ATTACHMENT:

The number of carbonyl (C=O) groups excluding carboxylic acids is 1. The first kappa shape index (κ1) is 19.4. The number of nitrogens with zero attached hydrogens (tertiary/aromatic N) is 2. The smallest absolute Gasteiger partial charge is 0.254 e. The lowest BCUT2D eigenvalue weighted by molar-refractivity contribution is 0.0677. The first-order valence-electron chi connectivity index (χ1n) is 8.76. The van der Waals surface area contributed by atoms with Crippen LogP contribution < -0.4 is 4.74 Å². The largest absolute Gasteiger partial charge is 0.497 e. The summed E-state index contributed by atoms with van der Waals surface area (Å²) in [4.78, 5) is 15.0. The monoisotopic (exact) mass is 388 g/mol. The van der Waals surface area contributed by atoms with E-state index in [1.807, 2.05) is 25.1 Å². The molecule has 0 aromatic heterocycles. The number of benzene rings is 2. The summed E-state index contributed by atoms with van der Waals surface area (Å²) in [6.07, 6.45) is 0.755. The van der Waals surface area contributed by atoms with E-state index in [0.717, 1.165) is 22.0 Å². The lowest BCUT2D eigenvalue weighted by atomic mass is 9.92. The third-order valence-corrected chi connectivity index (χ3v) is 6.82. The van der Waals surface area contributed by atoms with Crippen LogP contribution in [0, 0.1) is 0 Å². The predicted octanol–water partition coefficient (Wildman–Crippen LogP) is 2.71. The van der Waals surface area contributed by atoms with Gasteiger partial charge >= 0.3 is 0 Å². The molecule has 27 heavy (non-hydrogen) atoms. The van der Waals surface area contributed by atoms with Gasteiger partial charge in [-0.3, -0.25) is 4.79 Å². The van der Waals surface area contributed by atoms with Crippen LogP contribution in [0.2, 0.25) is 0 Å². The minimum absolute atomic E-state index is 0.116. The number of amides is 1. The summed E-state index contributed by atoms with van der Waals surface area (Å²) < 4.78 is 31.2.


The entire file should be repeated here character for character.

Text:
The number of carbonyl (C=O) groups excluding carboxylic acids is 1. The first kappa shape index (κ1) is 19.4. The number of nitrogens with zero attached hydrogens (tertiary/aromatic N) is 2. The smallest absolute Gasteiger partial charge is 0.254 e. The lowest BCUT2D eigenvalue weighted by molar-refractivity contribution is 0.0677. The first-order valence-electron chi connectivity index (χ1n) is 8.76. The van der Waals surface area contributed by atoms with Crippen LogP contribution < -0.4 is 4.74 Å². The largest absolute Gasteiger partial charge is 0.497 e. The summed E-state index contributed by atoms with van der Waals surface area (Å²) in [4.78, 5) is 15.0. The monoisotopic (exact) mass is 388 g/mol. The van der Waals surface area contributed by atoms with E-state index in [1.807, 2.05) is 25.1 Å². The molecule has 0 aromatic heterocycles. The number of benzene rings is 2. The summed E-state index contributed by atoms with van der Waals surface area (Å²) in [6.07, 6.45) is 0.755. The van der Waals surface area contributed by atoms with E-state index in [0.717, 1.165) is 22.0 Å². The lowest BCUT2D eigenvalue weighted by atomic mass is 9.92. The third-order valence-corrected chi connectivity index (χ3v) is 6.82. The van der Waals surface area contributed by atoms with Crippen LogP contribution in [0, 0.1) is 0 Å². The predicted octanol–water partition coefficient (Wildman–Crippen LogP) is 2.71. The van der Waals surface area contributed by atoms with Gasteiger partial charge >= 0.3 is 0 Å². The molecule has 27 heavy (non-hydrogen) atoms. The van der Waals surface area contributed by atoms with Gasteiger partial charge in [-0.3, -0.25) is 4.79 Å². The van der Waals surface area contributed by atoms with Crippen LogP contribution in [0.2, 0.25) is 0 Å². The minimum absolute atomic E-state index is 0.116. The number of amides is 1. The summed E-state index contributed by atoms with van der Waals surface area (Å²) < 4.78 is 31.2.